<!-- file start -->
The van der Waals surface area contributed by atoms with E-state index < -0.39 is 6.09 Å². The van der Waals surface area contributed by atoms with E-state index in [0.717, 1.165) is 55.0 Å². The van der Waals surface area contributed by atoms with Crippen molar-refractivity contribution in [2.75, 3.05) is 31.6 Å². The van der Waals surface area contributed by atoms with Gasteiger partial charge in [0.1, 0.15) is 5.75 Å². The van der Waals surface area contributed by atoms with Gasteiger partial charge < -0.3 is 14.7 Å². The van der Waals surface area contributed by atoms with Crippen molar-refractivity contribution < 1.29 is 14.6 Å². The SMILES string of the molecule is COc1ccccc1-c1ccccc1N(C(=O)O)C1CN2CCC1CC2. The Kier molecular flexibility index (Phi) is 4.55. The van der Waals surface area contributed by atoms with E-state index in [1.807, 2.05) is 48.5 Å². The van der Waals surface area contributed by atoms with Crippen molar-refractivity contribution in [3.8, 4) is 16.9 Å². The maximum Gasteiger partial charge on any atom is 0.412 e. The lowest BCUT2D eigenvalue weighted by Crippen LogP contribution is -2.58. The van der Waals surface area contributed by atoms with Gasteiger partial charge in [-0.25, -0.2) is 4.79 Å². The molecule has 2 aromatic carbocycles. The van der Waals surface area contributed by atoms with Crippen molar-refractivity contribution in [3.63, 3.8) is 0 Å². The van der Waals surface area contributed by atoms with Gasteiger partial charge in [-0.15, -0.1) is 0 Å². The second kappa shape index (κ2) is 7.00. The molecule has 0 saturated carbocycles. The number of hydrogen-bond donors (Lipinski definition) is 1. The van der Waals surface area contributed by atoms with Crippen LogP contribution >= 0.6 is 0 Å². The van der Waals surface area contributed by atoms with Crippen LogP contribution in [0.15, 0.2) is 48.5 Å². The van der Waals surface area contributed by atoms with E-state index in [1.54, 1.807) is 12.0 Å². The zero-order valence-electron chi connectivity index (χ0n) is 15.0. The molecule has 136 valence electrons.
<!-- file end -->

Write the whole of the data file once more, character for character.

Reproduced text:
The van der Waals surface area contributed by atoms with E-state index < -0.39 is 6.09 Å². The van der Waals surface area contributed by atoms with E-state index in [0.717, 1.165) is 55.0 Å². The van der Waals surface area contributed by atoms with Crippen molar-refractivity contribution in [2.75, 3.05) is 31.6 Å². The van der Waals surface area contributed by atoms with Gasteiger partial charge in [0.1, 0.15) is 5.75 Å². The van der Waals surface area contributed by atoms with Gasteiger partial charge < -0.3 is 14.7 Å². The van der Waals surface area contributed by atoms with Crippen molar-refractivity contribution < 1.29 is 14.6 Å². The SMILES string of the molecule is COc1ccccc1-c1ccccc1N(C(=O)O)C1CN2CCC1CC2. The Kier molecular flexibility index (Phi) is 4.55. The van der Waals surface area contributed by atoms with E-state index in [1.807, 2.05) is 48.5 Å². The van der Waals surface area contributed by atoms with Crippen molar-refractivity contribution in [3.8, 4) is 16.9 Å². The maximum Gasteiger partial charge on any atom is 0.412 e. The lowest BCUT2D eigenvalue weighted by Crippen LogP contribution is -2.58. The van der Waals surface area contributed by atoms with Gasteiger partial charge in [-0.25, -0.2) is 4.79 Å². The molecule has 2 aromatic carbocycles. The van der Waals surface area contributed by atoms with Crippen molar-refractivity contribution in [3.63, 3.8) is 0 Å². The van der Waals surface area contributed by atoms with Gasteiger partial charge in [-0.15, -0.1) is 0 Å². The second kappa shape index (κ2) is 7.00. The molecule has 0 saturated carbocycles. The number of hydrogen-bond donors (Lipinski definition) is 1. The van der Waals surface area contributed by atoms with Crippen LogP contribution >= 0.6 is 0 Å². The van der Waals surface area contributed by atoms with Crippen LogP contribution in [0.15, 0.2) is 48.5 Å². The van der Waals surface area contributed by atoms with E-state index in [1.54, 1.807) is 12.0 Å². The zero-order valence-electron chi connectivity index (χ0n) is 15.0. The molecule has 136 valence electrons.